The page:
Virginia Tech women’s basketball endured quite the roller coaster season in Kenny Brooks’ first year as head coach.
The Hokies got out to a blistering 15-0 start to the 2016-2017 season, and even started 3-1 in conference play. However, Virginia Tech would go on to lose 13 of their last 15 games, pushing the Hokies outside NCAA Tournament conversation. However, Tech rebounded with three wins in the WNIT, pitting the Hokies against Michigan in the quarterfinals. After a season like that, some reflection is in order.
“It was one of the more enjoyable years that I’ve ever encountered as a coach from a preparation standpoint,” Brooks said. “You never want to lose as much as we did. I say lose as much as we did, but we were 20-14. A lot of coaches would take that and run with it.”
Brooks said that the season, though stressful, helped prepare him for future seasons at Virginia Tech.
“I learned a lot,” Brooks said. “It was funny because so many people were calling and checking in on me. ‘You doing alright? You doing ok?’ I’m like, ‘Yeah. I’m not ready to go over here and commit myself because I’m worried about all the losing.’ It was, ‘Are we growing? Are we getting better?’”
When Brooks arrived in Blacksburg, he inherited a program that desperately needed a reboot. Virginia Tech hadn’t made the NCAA Tournament since the 2005-2006 season, and the 2015-2016 season produced the Hokies’ first postseason appearance in a decade. The team had talent, but didn’t win many games.
Brooks’ primary goal was to change the culture at Virginia Tech, which had for far too long been associated with losing.
“That’s a vague term, because what is culture? We wanted the kids to understand that we were going to do things and do them a certain way,” Brooks said. “Everything that we were going to do was going to lead to our program being respected. Not only throughout the nation, but on campus. We wanted to lay down the foundation that everything we did outside of basketball was going to be a reflection of how we were going to act during basketball.”
“We focused on little things to build culture,” Brooks said. “Little things, sometime you don’t think they matter — they matter, because they’re going to matter in the course of a game.”
Part of Brooks’ culture building involved tearing down what once was, and rebuilding from scratch. However, that process was interrupted when the Hokies’ surprisingly cracked the top-25 in early December.
“I didn’t think we were going to be able to win as early as we did, and that kind of messed my program up a little bit,” Brooks said. “I felt like we were going to take steps backward before we took steps forward. We jumped out the gate and got a great start, and therefore, I had to back away from some of the things I thought we were going to do to build. I thought I was going to have to tear them down to build them back up, but we got off to such a great start that I started coaching differently. Then, we took a step backwards during ACC play, and then we were able to start building it back up from there.”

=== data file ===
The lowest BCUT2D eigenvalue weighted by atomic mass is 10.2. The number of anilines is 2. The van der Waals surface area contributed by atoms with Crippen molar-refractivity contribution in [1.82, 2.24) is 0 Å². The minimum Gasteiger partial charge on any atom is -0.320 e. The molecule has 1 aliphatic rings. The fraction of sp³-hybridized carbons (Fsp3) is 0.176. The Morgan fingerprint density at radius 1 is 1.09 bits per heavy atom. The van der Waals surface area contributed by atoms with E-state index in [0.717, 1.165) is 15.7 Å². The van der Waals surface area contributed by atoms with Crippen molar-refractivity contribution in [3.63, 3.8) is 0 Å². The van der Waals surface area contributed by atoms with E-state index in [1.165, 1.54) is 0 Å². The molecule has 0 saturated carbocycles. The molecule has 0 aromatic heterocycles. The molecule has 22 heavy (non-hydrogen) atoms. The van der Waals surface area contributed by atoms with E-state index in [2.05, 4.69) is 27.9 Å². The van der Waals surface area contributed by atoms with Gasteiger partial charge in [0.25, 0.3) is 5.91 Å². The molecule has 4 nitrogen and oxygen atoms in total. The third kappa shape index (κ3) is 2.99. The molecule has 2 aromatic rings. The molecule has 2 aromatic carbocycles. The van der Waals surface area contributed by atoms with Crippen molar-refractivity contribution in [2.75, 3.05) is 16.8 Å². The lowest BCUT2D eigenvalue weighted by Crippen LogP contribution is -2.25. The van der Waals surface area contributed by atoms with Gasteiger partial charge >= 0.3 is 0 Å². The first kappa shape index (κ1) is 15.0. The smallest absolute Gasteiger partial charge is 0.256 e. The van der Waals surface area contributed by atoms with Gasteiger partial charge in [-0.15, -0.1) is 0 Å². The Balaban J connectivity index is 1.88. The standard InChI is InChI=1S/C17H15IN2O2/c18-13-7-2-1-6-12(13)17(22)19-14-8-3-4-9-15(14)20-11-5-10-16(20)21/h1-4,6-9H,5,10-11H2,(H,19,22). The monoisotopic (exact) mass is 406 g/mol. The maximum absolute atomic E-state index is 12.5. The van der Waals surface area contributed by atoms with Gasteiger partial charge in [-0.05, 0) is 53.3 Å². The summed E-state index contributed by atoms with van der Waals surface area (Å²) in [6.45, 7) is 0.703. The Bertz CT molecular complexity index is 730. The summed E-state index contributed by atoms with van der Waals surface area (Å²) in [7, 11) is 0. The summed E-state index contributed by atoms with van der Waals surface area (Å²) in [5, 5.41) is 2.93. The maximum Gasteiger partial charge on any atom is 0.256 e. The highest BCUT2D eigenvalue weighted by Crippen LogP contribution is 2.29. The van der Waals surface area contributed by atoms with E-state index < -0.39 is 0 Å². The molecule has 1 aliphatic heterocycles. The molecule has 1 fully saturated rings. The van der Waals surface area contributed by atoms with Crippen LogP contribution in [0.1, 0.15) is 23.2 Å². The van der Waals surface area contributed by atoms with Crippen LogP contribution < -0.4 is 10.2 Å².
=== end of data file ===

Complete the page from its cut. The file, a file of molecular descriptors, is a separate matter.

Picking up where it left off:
Of course, Brooks’ process rested on his players buying in, most of whom weren’t recruited by him. Virginia Tech fielded four seniors, three of whom played significant minutes — Vanessa Panousis, Sidney Cook and Samantha Hill.
The seniors had to change their mindset and play style. Panousis moved to the shooting guard position, after playing point guard for her entire Tech career. Samantha Hill played four positions for the Hokies, even sliding to the point guard position in certain situations. Cook had to become more of a presence on the glass, and play more in the paint than she had in previous seasons.
All of these changes could have given the seniors an excuse to mail in their last year, or hurt the team’s chemistry. Instead, they bought into what Brooks was selling.
“We had to incorporate a winning attitude, a winning style that was going to be conducive to their talents and the seniors, they bought in,” Brooks said. “I don’t know if Vanessa Panousis has ever played an up-tempo style, running, shooting, fast break situations or playing off the ball as much as she did. But all of them bought into everything.”
Buying in paid off. Panousis registered improvements from her junior season in field goal percentage, three-pointers made, rebounds, turnovers and points per game. Samantha Hill averaged fewer than four points per game in her first three seasons, but averaged 10.4 points per game and posted career highs in assists and rebounds. Cook averaged 12.7 points per game and 8.2 rebounds per game, shot a career high from three and registered 12 double-doubles for the season. All three also got the farthest any Virginia Tech player has been in a postseason tournament since the 2001-2002 season.
“They had moderate success last year, and for them to experience the success they had and then all of a sudden it gets ripped away from them, and for them to end on that note,” Brooks said. “I think it was satisfying for me as a coach because I watched the sacrifices that they made and if any group deserved it, they did. I wish we could have continued to go on a little bit further, but I think that they ended their careers, and they’re always going to come back and people are going to say what great kids they are, but now, people will be able to say their winners. They took this program to places it hadn’t been before.”
On Friday, we’ll take a look at Kenny Brooks’ outlook for the 2017-2018 season, as well as his outlook for the future of Virginia Tech women’s basketball.